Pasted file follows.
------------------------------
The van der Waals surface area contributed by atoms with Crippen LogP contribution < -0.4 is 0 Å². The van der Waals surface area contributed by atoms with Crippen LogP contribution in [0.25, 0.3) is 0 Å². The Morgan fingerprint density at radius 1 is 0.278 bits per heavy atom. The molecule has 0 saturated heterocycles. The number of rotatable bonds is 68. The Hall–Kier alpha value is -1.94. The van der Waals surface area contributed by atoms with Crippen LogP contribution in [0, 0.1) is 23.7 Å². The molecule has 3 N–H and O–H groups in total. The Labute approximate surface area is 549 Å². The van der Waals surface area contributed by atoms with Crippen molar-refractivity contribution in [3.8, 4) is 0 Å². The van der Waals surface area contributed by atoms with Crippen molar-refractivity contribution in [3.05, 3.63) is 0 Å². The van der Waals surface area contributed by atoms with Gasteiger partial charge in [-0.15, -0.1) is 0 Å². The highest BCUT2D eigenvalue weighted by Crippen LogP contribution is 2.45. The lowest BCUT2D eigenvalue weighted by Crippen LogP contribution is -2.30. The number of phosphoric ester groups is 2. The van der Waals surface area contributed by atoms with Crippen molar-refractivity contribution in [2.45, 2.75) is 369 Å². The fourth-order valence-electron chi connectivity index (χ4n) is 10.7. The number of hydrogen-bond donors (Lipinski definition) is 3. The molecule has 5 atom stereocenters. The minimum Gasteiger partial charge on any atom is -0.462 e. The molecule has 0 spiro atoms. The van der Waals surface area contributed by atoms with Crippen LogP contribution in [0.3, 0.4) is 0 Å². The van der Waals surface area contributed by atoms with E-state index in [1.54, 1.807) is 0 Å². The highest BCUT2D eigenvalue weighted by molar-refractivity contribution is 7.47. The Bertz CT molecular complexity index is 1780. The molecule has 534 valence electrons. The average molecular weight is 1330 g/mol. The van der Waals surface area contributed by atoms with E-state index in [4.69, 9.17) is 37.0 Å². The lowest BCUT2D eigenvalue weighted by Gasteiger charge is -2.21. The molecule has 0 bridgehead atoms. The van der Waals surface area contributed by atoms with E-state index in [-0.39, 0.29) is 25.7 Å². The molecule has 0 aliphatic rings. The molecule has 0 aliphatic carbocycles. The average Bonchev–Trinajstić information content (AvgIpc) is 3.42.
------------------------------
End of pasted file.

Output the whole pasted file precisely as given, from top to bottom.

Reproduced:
The van der Waals surface area contributed by atoms with Crippen LogP contribution < -0.4 is 0 Å². The van der Waals surface area contributed by atoms with Crippen LogP contribution in [0.25, 0.3) is 0 Å². The Morgan fingerprint density at radius 1 is 0.278 bits per heavy atom. The molecule has 0 saturated heterocycles. The number of rotatable bonds is 68. The Hall–Kier alpha value is -1.94. The van der Waals surface area contributed by atoms with Crippen LogP contribution in [0, 0.1) is 23.7 Å². The molecule has 3 N–H and O–H groups in total. The Labute approximate surface area is 549 Å². The van der Waals surface area contributed by atoms with Crippen molar-refractivity contribution in [3.8, 4) is 0 Å². The van der Waals surface area contributed by atoms with Crippen molar-refractivity contribution in [3.05, 3.63) is 0 Å². The van der Waals surface area contributed by atoms with Gasteiger partial charge in [-0.15, -0.1) is 0 Å². The highest BCUT2D eigenvalue weighted by Crippen LogP contribution is 2.45. The lowest BCUT2D eigenvalue weighted by Crippen LogP contribution is -2.30. The number of phosphoric ester groups is 2. The van der Waals surface area contributed by atoms with Crippen molar-refractivity contribution in [2.45, 2.75) is 369 Å². The fourth-order valence-electron chi connectivity index (χ4n) is 10.7. The number of hydrogen-bond donors (Lipinski definition) is 3. The molecule has 5 atom stereocenters. The minimum Gasteiger partial charge on any atom is -0.462 e. The molecule has 0 spiro atoms. The van der Waals surface area contributed by atoms with Crippen LogP contribution in [0.3, 0.4) is 0 Å². The van der Waals surface area contributed by atoms with E-state index in [1.54, 1.807) is 0 Å². The highest BCUT2D eigenvalue weighted by molar-refractivity contribution is 7.47. The Bertz CT molecular complexity index is 1780. The molecule has 534 valence electrons. The average molecular weight is 1330 g/mol. The van der Waals surface area contributed by atoms with E-state index in [4.69, 9.17) is 37.0 Å². The lowest BCUT2D eigenvalue weighted by Gasteiger charge is -2.21. The molecule has 0 bridgehead atoms. The van der Waals surface area contributed by atoms with E-state index in [-0.39, 0.29) is 25.7 Å². The molecule has 0 aliphatic rings. The molecule has 0 aliphatic carbocycles. The average Bonchev–Trinajstić information content (AvgIpc) is 3.42.